Clarksville’s 42-acre solar plant is highly visible along Interstate 40, its twenty-thousand plus solar panels reflective and geometric. Once inside the plant’s gates, visitors find a surprisingly simple setup: the panels themselves are attached to steel beams, a few wires, and metal boxes connected to the city grid. The panels are lined up in long rows and installed on a tracking system, following the light from the sun like sunflowers, an oscillating design that allows for maximum energy output.
This plant is Arkansas’s third largest solar plant and its only municipal one. According to Clarksville Power and Light, the t6.5.megawatt plant produces enough energy for 20 percent of Clarksville’s city needs, that’s enough to power the city’s Hane’s plant. Clarksville City and Light savings run at an estimated $500,000 annually compared to traditional energy sources.
John Lester is the general manager of Clarksville Light and Water, a position he’s held since 2013. In his office on the second floor of the downtown municipal building, there is a large screen near his desk connected to a webcam of the solar plant modules allowing him to monitor the panels and their energy output throughout the day. A former city manager of both Herman, Missouri, and Chanute, Kansas, John was the driving force behind the creation of the plant.
When asked what sparked his vision, he explains that while working for a power agency in Missouri ( a group of cities that banded together to purchase power collectively), he saw some members putting in solar plants. “Knowing the key players,” John explains, “I knew the economics had to work or they wouldn’t be doing it.” John began exploring the idea of a solar plant in Clarksville back in 2016. “We hoped that by 2018 it would make sense in our budget to start a project,” he says. But things went much faster than expected. The entire plant was operational by December of 2017, putting the project six months ahead of schedule.
Solar power has proven to be substantially less extractive than fossil-fuel sources like coal or gas. Solar plants decrease emissions by over 215,000 metric tons and make use of one of our most renewable resources: sunlight. Clarksville Power and Light notes that this decrease in emission is roughly equivalent to driving more than 516 million fewer passenger car miles or eliminating the burning of more than 229 million pounds of coal or planting more than 5.5 million trees. But what makes Clarksville’s plant unique is its position as a key energy source in a largely energy independent municipality.
Clarksville Light and Water was founded in 1913, operating under a Utility Commission form of governance. It’s considered a political subdivision of the city of Clarksville. Since the 1940s it has owned its own electrical utilities. There are only 14 cities in the state that can claim this distinction. In addition to the solar plant, the system’s utilities include a 61-megawatt peak electric system, 16 million gallons per day (MGD) water plant, and a 2.5 MGD water treatment facility. And they have recently begun to construct a high bandwidth and high capacity fiber optic utility which can deliver data at multi-gigabite speeds.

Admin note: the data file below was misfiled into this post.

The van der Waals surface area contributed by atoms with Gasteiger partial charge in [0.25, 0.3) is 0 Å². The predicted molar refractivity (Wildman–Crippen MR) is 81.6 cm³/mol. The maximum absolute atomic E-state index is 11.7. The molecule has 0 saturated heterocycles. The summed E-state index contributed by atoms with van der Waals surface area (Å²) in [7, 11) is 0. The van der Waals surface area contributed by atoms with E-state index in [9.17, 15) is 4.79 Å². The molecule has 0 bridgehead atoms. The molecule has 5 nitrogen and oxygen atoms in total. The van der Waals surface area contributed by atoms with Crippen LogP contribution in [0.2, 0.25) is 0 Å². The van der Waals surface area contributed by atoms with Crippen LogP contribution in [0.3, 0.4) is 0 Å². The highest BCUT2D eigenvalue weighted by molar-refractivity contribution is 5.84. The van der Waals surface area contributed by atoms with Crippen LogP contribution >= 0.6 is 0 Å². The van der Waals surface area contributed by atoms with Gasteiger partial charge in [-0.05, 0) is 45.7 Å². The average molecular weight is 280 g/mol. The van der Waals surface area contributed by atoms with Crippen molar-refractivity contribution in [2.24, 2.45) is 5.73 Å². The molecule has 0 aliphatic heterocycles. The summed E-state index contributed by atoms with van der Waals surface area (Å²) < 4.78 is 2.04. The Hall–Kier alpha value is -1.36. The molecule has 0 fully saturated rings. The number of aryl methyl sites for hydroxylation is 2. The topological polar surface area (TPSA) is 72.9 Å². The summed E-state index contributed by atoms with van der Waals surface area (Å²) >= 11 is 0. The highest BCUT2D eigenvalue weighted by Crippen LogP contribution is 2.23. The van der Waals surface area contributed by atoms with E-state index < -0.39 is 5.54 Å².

“Early in the 1900s when electricity was brand new technology,” John explains, “it was typically large and investor owned.” The large companies didn’t see the need to invest in rural communities, so Clarksville decided to do it for themselves. Early city leaders knew this would make the city an economic player and give the community an independence and economic freedom other places could not offer. John notes that this is one of the main reasons Clarksville was able to create the solar energy system it has today. He notes there were arguments claiming this venture as too complicated for cities to handle. “We see the same arguments today around broad band,” he adds. “It’s amazing how the same stories stick around.”
For Clarksville, the investment in their own electrical system proved to be a smart one. “Clarksville is also unique in that we have a separate utility board,” John explains. “We don’t report to elected officials.” He notes that while he doesn’t have to answer directly to politicians he does communicate with the city council about all plans and decisions. He says that his days as a city manager give him insight into the reasons elected officials have to be risk averse and notes that it’s easy to get bogged down in the quagmire of city government. But John says the separate utility board and a forward thinking city culture gives Clarksville Light and Water the ability to run the company like a business while directing those benefits and revenue back into the community.
When asked how he felt about the risk of creating such a plant in a small town he noted that the economics were already clear. “It wasn’t on the bleeding edge,” he explains. “But yes, for rural American, small town Arkansas, it’s out of the box.”